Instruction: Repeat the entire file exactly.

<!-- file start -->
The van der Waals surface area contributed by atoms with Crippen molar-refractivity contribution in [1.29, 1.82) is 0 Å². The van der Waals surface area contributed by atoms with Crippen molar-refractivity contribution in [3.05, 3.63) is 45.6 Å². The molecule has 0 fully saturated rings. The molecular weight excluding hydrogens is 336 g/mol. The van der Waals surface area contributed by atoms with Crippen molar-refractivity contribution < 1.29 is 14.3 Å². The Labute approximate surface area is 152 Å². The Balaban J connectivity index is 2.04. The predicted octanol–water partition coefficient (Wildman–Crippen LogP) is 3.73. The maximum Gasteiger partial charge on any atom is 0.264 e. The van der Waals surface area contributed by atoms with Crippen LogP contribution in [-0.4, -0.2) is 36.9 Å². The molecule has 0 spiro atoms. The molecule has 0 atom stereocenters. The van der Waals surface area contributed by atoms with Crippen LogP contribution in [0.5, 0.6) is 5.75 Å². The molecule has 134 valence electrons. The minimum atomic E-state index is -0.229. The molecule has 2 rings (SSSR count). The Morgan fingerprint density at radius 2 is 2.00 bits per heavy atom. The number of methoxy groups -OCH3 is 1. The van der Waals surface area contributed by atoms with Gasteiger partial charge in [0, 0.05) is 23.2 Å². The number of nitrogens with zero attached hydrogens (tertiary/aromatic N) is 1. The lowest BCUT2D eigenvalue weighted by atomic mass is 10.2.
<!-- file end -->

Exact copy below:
The van der Waals surface area contributed by atoms with Crippen molar-refractivity contribution in [1.29, 1.82) is 0 Å². The van der Waals surface area contributed by atoms with Crippen molar-refractivity contribution in [3.05, 3.63) is 45.6 Å². The molecule has 0 fully saturated rings. The molecular weight excluding hydrogens is 336 g/mol. The van der Waals surface area contributed by atoms with Crippen molar-refractivity contribution < 1.29 is 14.3 Å². The Labute approximate surface area is 152 Å². The Balaban J connectivity index is 2.04. The predicted octanol–water partition coefficient (Wildman–Crippen LogP) is 3.73. The maximum Gasteiger partial charge on any atom is 0.264 e. The van der Waals surface area contributed by atoms with Crippen LogP contribution in [-0.4, -0.2) is 36.9 Å². The molecule has 0 spiro atoms. The molecule has 0 atom stereocenters. The van der Waals surface area contributed by atoms with Crippen LogP contribution in [0.5, 0.6) is 5.75 Å². The molecule has 134 valence electrons. The minimum atomic E-state index is -0.229. The molecule has 2 rings (SSSR count). The Morgan fingerprint density at radius 2 is 2.00 bits per heavy atom. The number of methoxy groups -OCH3 is 1. The van der Waals surface area contributed by atoms with Gasteiger partial charge in [0, 0.05) is 23.2 Å². The number of nitrogens with zero attached hydrogens (tertiary/aromatic N) is 1. The lowest BCUT2D eigenvalue weighted by atomic mass is 10.2.